POLICE HAVE BECOME involved in the highly emotive campaign to halt wildfowling in Findhorn Bay after a pro-shooting petition participant issued a bomb threat against the Universal Hall.
It has been reported that police are investigating an entry by an unidentified supporter of wildfowling in the online petition ‘Support Findhorn Bay Wildfowlers’, which has gained support from almost 1400 people.
In the entry, now removed, an individual claiming to live in the Findhorn area launched an attack on the Findhorn Foundation community, saying: “I often wonder what these ‘do gooders’ do for a living with nothing else to occupy their small minds – 5kg of semtex in their Universal Hall may put things right.”
Police Scotland have recently confirmed that their officers will take action against people making such online threats, saying that each instance would be investigated to establish if any criminality was involved.
The issue over wildfowling in Findhorn has seen harsh words spoken on both sides of a debate that, it is hoped, will be resolved at a meeting this month.
Councillors considered a petition signed by around 800 protestors against wildfowling at Findhorn Bay last month, but suspended any immediate decision when told that a counter-petition was being prepared.
Members of the economic development and infrastructure committee also heard a passionate plea for compromise from local councillor Anne Skene, who told the meeting that the issue had become and emotive and highly charged issue in the area.
Councillor Skene’s suggestion of a voluntary ‘no shoot’ area on the northern part of Findhorn Bay being extended to include the south-east corner sparked the committee to request a detailed study and discussions with all interested parties before the issue was returned for their consideration.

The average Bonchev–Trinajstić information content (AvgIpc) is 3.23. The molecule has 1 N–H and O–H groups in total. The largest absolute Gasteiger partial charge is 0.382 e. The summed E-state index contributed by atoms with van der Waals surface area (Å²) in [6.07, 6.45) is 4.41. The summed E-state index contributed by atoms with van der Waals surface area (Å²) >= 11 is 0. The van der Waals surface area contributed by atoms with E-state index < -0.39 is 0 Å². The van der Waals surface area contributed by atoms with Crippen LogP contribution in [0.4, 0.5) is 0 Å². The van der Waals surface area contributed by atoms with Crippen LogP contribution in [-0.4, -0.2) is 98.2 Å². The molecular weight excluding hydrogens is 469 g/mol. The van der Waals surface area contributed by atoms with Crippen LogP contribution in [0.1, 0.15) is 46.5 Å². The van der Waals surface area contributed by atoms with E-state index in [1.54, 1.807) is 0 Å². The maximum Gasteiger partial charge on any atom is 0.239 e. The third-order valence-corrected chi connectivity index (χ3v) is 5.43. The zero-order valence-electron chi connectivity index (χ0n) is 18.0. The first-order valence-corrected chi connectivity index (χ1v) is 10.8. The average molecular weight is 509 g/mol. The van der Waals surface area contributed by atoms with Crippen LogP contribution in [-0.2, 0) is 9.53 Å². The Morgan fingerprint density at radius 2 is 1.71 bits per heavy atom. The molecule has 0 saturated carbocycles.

Huntsman Martin Gauld, who is behind the petition supporting continuing wildfowling in the area, apologised for any distress the comment made may have caused, condemning the person responsible saying he was “absolutely disgusted” that someone had made such a comment.
He said: “We are trying our best to come to some sort of compromise with the campaigners and work out a sensible way forward.”
Meanwhile Lisa Mead, who has led to campaign to ban wildfowling at Findhorn, said it was not correct for the anonymous poster to simply assume that the Friends of Findhorn community was wholly against wildfowling, saying that local people had backed her petition.
The inexorable rise of Social Media and increasing use of online resources for community petitions has brought with it an ever-increasing and very serious issue for those creating and managing such facilities.
Here at insideMoray we are all too well aware of how hackles can quickly rise in the ‘immediate reaction’ forums being provide by sites such as ours. Each day we find ourselves having to remove post after post – as much to protect the readers making controversial and, all too often, simply illegal statements in response to articles.
The more controversial the issue, the more people are provoked into saying things that, quite frankly, they would never dream of saying in face-to-face social settings.
There are numerous cases now where Police have become involved, charges brought, court appearances made and even people who never believed themselves to be ‘criminals’ finding themselves with a criminal record – all because they could not control their fingers when responding to an online chat forum, social media service or, as in this case, petition.
Quite simply, the public have to learn that they simply cannot ‘hide’ behind anonymity, regardless if they are aware or not they leave a path to their door in every online post they make – the message is clear, think about what you post online, and having posting something read it back – and think again.